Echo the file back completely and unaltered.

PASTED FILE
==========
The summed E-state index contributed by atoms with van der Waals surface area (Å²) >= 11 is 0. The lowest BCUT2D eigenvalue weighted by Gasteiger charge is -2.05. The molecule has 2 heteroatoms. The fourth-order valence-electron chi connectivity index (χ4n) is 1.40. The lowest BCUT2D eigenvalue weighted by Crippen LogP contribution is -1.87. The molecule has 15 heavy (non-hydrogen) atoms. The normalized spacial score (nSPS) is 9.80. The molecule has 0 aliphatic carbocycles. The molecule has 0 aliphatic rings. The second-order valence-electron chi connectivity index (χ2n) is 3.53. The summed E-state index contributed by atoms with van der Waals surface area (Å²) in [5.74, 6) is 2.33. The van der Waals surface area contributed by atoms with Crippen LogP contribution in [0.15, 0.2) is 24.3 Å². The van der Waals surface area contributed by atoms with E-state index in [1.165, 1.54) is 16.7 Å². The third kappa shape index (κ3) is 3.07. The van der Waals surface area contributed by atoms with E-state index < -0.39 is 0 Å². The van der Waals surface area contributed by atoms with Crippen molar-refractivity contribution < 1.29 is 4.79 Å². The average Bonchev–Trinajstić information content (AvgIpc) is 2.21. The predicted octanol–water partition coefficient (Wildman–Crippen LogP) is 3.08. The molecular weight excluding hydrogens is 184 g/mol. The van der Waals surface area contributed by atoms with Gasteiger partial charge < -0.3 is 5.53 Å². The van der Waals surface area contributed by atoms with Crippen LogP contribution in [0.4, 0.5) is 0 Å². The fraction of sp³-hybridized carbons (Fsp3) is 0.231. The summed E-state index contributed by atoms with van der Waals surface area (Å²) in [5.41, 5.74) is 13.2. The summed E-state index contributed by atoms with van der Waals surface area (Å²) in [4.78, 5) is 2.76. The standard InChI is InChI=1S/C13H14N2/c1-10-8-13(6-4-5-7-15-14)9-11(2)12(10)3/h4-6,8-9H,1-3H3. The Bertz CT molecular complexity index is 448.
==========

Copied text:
The summed E-state index contributed by atoms with van der Waals surface area (Å²) >= 11 is 0. The lowest BCUT2D eigenvalue weighted by Gasteiger charge is -2.05. The molecule has 2 heteroatoms. The fourth-order valence-electron chi connectivity index (χ4n) is 1.40. The lowest BCUT2D eigenvalue weighted by Crippen LogP contribution is -1.87. The molecule has 15 heavy (non-hydrogen) atoms. The normalized spacial score (nSPS) is 9.80. The molecule has 0 aliphatic carbocycles. The molecule has 0 aliphatic rings. The second-order valence-electron chi connectivity index (χ2n) is 3.53. The summed E-state index contributed by atoms with van der Waals surface area (Å²) in [5.74, 6) is 2.33. The van der Waals surface area contributed by atoms with Crippen LogP contribution in [0.15, 0.2) is 24.3 Å². The van der Waals surface area contributed by atoms with E-state index in [1.165, 1.54) is 16.7 Å². The third kappa shape index (κ3) is 3.07. The van der Waals surface area contributed by atoms with E-state index < -0.39 is 0 Å². The van der Waals surface area contributed by atoms with Crippen molar-refractivity contribution < 1.29 is 4.79 Å². The average Bonchev–Trinajstić information content (AvgIpc) is 2.21. The predicted octanol–water partition coefficient (Wildman–Crippen LogP) is 3.08. The molecular weight excluding hydrogens is 184 g/mol. The van der Waals surface area contributed by atoms with Gasteiger partial charge < -0.3 is 5.53 Å². The van der Waals surface area contributed by atoms with Crippen LogP contribution in [0.4, 0.5) is 0 Å². The fraction of sp³-hybridized carbons (Fsp3) is 0.231. The summed E-state index contributed by atoms with van der Waals surface area (Å²) in [5.41, 5.74) is 13.2. The summed E-state index contributed by atoms with van der Waals surface area (Å²) in [4.78, 5) is 2.76. The standard InChI is InChI=1S/C13H14N2/c1-10-8-13(6-4-5-7-15-14)9-11(2)12(10)3/h4-6,8-9H,1-3H3. The Bertz CT molecular complexity index is 448.